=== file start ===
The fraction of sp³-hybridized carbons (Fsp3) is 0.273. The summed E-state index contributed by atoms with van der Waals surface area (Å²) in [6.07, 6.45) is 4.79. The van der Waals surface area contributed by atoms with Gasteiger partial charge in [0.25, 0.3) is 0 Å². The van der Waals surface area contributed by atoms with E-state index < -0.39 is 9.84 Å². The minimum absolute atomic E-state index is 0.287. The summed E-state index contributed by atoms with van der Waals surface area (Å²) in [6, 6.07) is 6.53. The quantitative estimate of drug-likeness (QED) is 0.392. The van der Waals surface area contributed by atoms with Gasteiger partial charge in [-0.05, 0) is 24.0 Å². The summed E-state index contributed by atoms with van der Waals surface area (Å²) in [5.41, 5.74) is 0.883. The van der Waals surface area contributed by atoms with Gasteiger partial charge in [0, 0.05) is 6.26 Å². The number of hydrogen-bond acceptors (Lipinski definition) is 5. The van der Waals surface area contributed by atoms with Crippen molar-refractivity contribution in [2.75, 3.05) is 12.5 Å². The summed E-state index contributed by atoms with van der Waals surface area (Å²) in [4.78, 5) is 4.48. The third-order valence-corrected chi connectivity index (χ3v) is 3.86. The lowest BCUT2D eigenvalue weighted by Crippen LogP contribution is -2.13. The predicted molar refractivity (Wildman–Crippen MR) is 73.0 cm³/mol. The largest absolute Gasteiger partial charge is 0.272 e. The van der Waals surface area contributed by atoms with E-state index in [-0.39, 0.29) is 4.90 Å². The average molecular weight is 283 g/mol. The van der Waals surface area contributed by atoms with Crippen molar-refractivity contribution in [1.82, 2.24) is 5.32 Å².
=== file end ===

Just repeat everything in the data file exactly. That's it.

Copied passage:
The fraction of sp³-hybridized carbons (Fsp3) is 0.273. The summed E-state index contributed by atoms with van der Waals surface area (Å²) in [6.07, 6.45) is 4.79. The van der Waals surface area contributed by atoms with Gasteiger partial charge in [0.25, 0.3) is 0 Å². The van der Waals surface area contributed by atoms with E-state index < -0.39 is 9.84 Å². The minimum absolute atomic E-state index is 0.287. The summed E-state index contributed by atoms with van der Waals surface area (Å²) in [6, 6.07) is 6.53. The quantitative estimate of drug-likeness (QED) is 0.392. The van der Waals surface area contributed by atoms with Gasteiger partial charge in [-0.05, 0) is 24.0 Å². The summed E-state index contributed by atoms with van der Waals surface area (Å²) in [5.41, 5.74) is 0.883. The van der Waals surface area contributed by atoms with Gasteiger partial charge in [0, 0.05) is 6.26 Å². The number of hydrogen-bond acceptors (Lipinski definition) is 5. The van der Waals surface area contributed by atoms with Crippen molar-refractivity contribution in [2.75, 3.05) is 12.5 Å². The summed E-state index contributed by atoms with van der Waals surface area (Å²) in [4.78, 5) is 4.48. The third-order valence-corrected chi connectivity index (χ3v) is 3.86. The lowest BCUT2D eigenvalue weighted by Crippen LogP contribution is -2.13. The predicted molar refractivity (Wildman–Crippen MR) is 73.0 cm³/mol. The largest absolute Gasteiger partial charge is 0.272 e. The van der Waals surface area contributed by atoms with E-state index in [-0.39, 0.29) is 4.90 Å². The average molecular weight is 283 g/mol. The van der Waals surface area contributed by atoms with Crippen molar-refractivity contribution in [1.82, 2.24) is 5.32 Å².